Cairo Septmber 9, 2012
They were brought together by hope mixed with pain. The pain was mixed with loss, which framed some of their stories. Although they lost the spirit to achieve it but they did not lose hope. It is still rising, motivated by the determination of people who refuse to forget their fellows. The souls of these fellows elevated through martyrdom but their faces are still among us, in the streets and the squares that repeated the echoes of their chants and saturated by their blood. Then the streets and the squares received their bodies.
Among these living faces, despite the loss, which are full of hope, despite the pain, the pen of “Radwan Adm” turns into a brush of an artist who draws pictures. These pictures intermingled and interconnected in a paint that depicts the revolution, which is an infant resisting the attempts of infanticide.
Adam takes us in a very special tour, inspecting the streets and faces. He takes us in the tour while he views the spirit of the revolution; in the eyes of the exhausted watercress saleswoman, while its echoing in the chest of Mina Daniel with the smokes of his cigarettes, while its singing by the voice of Anas Hasan in terraces, while its ascending to the sky with the prayers of Emad Eft, while its taking a nap in order to get some minutes of rest in the arms of the mother of the square, while its liberating despite the bars of the jail in the heart of Sambu, while its getting back younger in the steps of the seventh fighter Shahenda Maklad, while its granting Fathiya El-Assal a dream accompanied her after being a long for long time, while its relieving the back pain of our Father Willian Sidahm, while its inspiring the lines and colors of “Ganzeer”, while its writing with “Samir Abdul-Baqi” the child in the seventy lines from the hope he spreads among the boys and the girls of the square and while its applying a new soul in the knowledge of Ahmed Abu-Zaid, the art of Taha El-Qarney and the gifts of Abnoudi and George Bahgori.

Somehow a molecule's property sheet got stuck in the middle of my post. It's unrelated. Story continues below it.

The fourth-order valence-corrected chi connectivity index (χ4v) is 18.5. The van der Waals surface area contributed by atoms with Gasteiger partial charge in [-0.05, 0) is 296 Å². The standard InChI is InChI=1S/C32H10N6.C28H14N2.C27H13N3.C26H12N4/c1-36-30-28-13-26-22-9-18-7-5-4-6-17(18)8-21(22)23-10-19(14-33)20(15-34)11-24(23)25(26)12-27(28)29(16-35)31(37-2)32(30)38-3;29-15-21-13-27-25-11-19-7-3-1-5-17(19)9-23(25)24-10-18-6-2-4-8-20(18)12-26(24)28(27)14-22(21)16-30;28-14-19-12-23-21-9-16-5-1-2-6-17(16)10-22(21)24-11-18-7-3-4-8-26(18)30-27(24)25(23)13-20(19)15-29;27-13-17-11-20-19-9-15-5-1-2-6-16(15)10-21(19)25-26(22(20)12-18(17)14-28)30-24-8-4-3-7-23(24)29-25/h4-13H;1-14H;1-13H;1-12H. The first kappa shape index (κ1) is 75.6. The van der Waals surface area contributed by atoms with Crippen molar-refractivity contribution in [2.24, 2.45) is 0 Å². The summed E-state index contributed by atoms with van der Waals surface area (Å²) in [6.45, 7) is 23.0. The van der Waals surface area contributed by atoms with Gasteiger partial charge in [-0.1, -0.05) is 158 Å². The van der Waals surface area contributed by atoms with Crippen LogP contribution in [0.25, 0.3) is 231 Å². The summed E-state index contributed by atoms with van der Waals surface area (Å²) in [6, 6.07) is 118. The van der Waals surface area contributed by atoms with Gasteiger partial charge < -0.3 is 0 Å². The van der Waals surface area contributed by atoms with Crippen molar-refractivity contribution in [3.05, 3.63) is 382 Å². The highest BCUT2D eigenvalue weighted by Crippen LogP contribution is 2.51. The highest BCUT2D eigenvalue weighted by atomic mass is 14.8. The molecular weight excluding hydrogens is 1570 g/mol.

“Faces from the Revolution” is the name of the book that the Arab Network for Human Rights Information dedicates it today to the people of the revolution, whether they were youth or old. The book is a mirror, in which they could see their own faces, they could also identify the pains they shared in the square at the first time, the hopes which motivated them to withstand against bullets and the loss that made some fellows leave by their bodies but it deeply craved their memory in the hearts.
“Faces from the Revolution” is a picture more than a book. It does not aim to recall the people who cannot be forgotten, but it is an attempt to view the spirit of the revolution at a time, when we all need to know its truth. Sometimes we cannot view due to the excessive involvement whether daily or precarious.
“Faces from the Revolution” is a tribute to the spirit of the revolution. It reflects on faces, you could come across but without identifying it or in which you could see the different appearances so the common between us would not appear.
ANHRI hopes that everyone could see his face out of these pages and looks forward beyond the pain behind the eye to the permanent hope in the future. A future in which the content smile could be restored to the lips of the martyrs when it returns to the lips of who wish to be among them or a content smile that embodies what they have chanted for; bread, freedom and social justice.